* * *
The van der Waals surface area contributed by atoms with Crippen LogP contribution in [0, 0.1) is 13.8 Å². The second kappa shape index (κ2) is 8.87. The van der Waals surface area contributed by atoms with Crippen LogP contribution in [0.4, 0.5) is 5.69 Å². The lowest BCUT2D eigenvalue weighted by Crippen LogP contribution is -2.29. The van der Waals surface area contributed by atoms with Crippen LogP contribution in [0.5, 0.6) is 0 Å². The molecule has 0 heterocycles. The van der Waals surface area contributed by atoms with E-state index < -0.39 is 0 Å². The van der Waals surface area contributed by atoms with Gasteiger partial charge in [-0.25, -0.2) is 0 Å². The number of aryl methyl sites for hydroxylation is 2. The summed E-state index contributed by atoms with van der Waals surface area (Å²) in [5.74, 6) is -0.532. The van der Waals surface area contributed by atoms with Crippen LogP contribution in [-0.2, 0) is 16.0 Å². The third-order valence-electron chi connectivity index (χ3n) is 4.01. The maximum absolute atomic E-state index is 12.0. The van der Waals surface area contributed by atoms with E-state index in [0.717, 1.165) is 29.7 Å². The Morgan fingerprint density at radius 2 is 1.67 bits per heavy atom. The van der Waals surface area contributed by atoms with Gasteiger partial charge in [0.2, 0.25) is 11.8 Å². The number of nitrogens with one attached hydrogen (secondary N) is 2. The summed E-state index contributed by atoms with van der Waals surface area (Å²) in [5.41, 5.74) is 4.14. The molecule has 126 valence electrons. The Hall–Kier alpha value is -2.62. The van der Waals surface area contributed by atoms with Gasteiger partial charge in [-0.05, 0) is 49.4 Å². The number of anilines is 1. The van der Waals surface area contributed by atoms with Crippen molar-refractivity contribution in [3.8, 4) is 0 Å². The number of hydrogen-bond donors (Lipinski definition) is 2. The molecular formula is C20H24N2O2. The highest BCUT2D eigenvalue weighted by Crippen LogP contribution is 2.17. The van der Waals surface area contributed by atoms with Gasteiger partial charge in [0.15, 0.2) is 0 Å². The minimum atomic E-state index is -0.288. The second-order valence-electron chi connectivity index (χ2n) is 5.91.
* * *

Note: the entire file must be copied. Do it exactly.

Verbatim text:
The van der Waals surface area contributed by atoms with Crippen LogP contribution in [0, 0.1) is 13.8 Å². The second kappa shape index (κ2) is 8.87. The van der Waals surface area contributed by atoms with Crippen LogP contribution in [0.4, 0.5) is 5.69 Å². The lowest BCUT2D eigenvalue weighted by Crippen LogP contribution is -2.29. The van der Waals surface area contributed by atoms with Crippen LogP contribution in [0.5, 0.6) is 0 Å². The molecule has 0 heterocycles. The van der Waals surface area contributed by atoms with E-state index < -0.39 is 0 Å². The van der Waals surface area contributed by atoms with Gasteiger partial charge in [-0.25, -0.2) is 0 Å². The number of aryl methyl sites for hydroxylation is 2. The summed E-state index contributed by atoms with van der Waals surface area (Å²) in [5.74, 6) is -0.532. The van der Waals surface area contributed by atoms with Crippen LogP contribution in [-0.2, 0) is 16.0 Å². The third-order valence-electron chi connectivity index (χ3n) is 4.01. The maximum absolute atomic E-state index is 12.0. The van der Waals surface area contributed by atoms with E-state index in [0.717, 1.165) is 29.7 Å². The Morgan fingerprint density at radius 2 is 1.67 bits per heavy atom. The van der Waals surface area contributed by atoms with Gasteiger partial charge in [0.2, 0.25) is 11.8 Å². The number of nitrogens with one attached hydrogen (secondary N) is 2. The summed E-state index contributed by atoms with van der Waals surface area (Å²) in [5.41, 5.74) is 4.14. The molecule has 126 valence electrons. The Hall–Kier alpha value is -2.62. The van der Waals surface area contributed by atoms with Gasteiger partial charge in [-0.05, 0) is 49.4 Å². The number of anilines is 1. The van der Waals surface area contributed by atoms with Crippen molar-refractivity contribution in [3.8, 4) is 0 Å². The number of hydrogen-bond donors (Lipinski definition) is 2. The molecular formula is C20H24N2O2. The highest BCUT2D eigenvalue weighted by Crippen LogP contribution is 2.17. The van der Waals surface area contributed by atoms with Gasteiger partial charge in [0.15, 0.2) is 0 Å². The minimum atomic E-state index is -0.288. The second-order valence-electron chi connectivity index (χ2n) is 5.91.